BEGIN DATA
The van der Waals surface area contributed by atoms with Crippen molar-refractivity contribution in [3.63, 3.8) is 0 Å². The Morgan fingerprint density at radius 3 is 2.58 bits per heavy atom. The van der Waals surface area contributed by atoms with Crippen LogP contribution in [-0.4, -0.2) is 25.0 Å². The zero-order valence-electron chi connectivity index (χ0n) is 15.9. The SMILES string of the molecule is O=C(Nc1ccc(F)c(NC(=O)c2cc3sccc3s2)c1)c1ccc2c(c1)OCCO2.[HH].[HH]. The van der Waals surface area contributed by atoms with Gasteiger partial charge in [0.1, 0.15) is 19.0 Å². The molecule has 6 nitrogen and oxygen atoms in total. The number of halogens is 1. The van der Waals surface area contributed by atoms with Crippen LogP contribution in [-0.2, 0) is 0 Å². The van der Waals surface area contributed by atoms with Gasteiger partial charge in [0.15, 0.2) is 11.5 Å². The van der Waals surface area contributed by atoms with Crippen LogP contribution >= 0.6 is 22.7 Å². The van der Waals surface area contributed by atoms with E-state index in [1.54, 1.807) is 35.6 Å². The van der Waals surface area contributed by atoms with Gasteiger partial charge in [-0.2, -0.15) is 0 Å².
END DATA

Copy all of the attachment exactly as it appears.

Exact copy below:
The van der Waals surface area contributed by atoms with Crippen molar-refractivity contribution in [3.63, 3.8) is 0 Å². The Morgan fingerprint density at radius 3 is 2.58 bits per heavy atom. The van der Waals surface area contributed by atoms with Crippen LogP contribution in [-0.4, -0.2) is 25.0 Å². The zero-order valence-electron chi connectivity index (χ0n) is 15.9. The SMILES string of the molecule is O=C(Nc1ccc(F)c(NC(=O)c2cc3sccc3s2)c1)c1ccc2c(c1)OCCO2.[HH].[HH]. The van der Waals surface area contributed by atoms with Gasteiger partial charge in [0.1, 0.15) is 19.0 Å². The molecule has 6 nitrogen and oxygen atoms in total. The number of halogens is 1. The van der Waals surface area contributed by atoms with Crippen LogP contribution in [-0.2, 0) is 0 Å². The van der Waals surface area contributed by atoms with Gasteiger partial charge in [0.15, 0.2) is 11.5 Å². The van der Waals surface area contributed by atoms with Crippen LogP contribution >= 0.6 is 22.7 Å². The van der Waals surface area contributed by atoms with E-state index in [1.54, 1.807) is 35.6 Å². The van der Waals surface area contributed by atoms with Gasteiger partial charge in [-0.2, -0.15) is 0 Å².